The story is supported by quotes from multiple scientists (five from the United States, one from Spain and one from Italy). It includes a GIF animation that was carefully adapted from YouTube videos published by one of the scientist teams. The writing and approach is similar to Scientific American. In fact, the article was also syndicated to its website, and the author has bylines there and in other science magazines.
Quanta published a related feature titled “Seeing the Beautiful Intelligence of Microbes”, which shows many more examples of biofilm and slime mold behavior, again often employing large format GIF animations. This underscores the magazine’s willingness to go beyond the limitations of a print magazine. It’s a visually stunning feature that even readers with limited scientific interest may enjoy.
Expansion of Pseudomonas biofilm, an example of the kind of carefully produced GIF animation that makes many Quanta articles visually outstanding (Credit: Quanta Magazine. Fair use.)
A more elaborate example is Quanta’s 2015 map of “theories of everything”. It’s an interactive full screen overview of physics concepts like loop quantum gravity and the holographic principle, organized into the larger and overlapping areas of knowledge they relate to. This is the kind of resource you may end up returning to as you read about these topics in the news.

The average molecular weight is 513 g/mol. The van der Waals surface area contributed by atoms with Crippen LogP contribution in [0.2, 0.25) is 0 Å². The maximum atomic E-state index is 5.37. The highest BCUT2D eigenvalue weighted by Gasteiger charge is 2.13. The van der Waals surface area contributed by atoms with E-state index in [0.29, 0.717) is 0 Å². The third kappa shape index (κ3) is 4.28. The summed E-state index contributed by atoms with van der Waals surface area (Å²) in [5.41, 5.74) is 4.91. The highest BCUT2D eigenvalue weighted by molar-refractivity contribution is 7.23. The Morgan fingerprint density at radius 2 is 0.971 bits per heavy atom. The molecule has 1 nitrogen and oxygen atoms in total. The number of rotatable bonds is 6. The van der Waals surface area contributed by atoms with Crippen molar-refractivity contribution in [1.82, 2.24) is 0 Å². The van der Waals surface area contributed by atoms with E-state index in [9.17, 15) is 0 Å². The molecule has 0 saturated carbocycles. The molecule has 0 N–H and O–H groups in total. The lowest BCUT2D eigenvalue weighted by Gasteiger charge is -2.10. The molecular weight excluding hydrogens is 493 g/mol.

Some Quanta articles are accompanied by podcast episodes. Episodes are featured as a prominent “play” button at the top of a regular article for the relevant episode, which looks like an effective way to draw in listeners who don’t typically subscribe to podcasts.
There is also a YouTube channel. As with many other nonprofit publications, it reaches a relatively small audience of less than 10,000 subscribers, though some of the educational videos (e.g., “What is a species?”) are quite good. There are many education/science YouTube channels with orders of magnitude more subscribers, so perhaps a partnership would be more successful at reaching a large audience.
Quanta articles are frequently syndicated to other publications. They are under conventional copyright; in response to an inquiry, a staff member stated that there are no plans to consider a Creative Commons license. This is regrettable: much of the text, image and video content would be useful for open educational resources.
Like Mosaic, Quanta’s funding is secure thanks to a large endowment; it’s not clear why an open access license is off the table. As it is, we can enjoy Quanta for free, but we cannot re-use it and build on it without permission. It is a gift, but one with strings attached.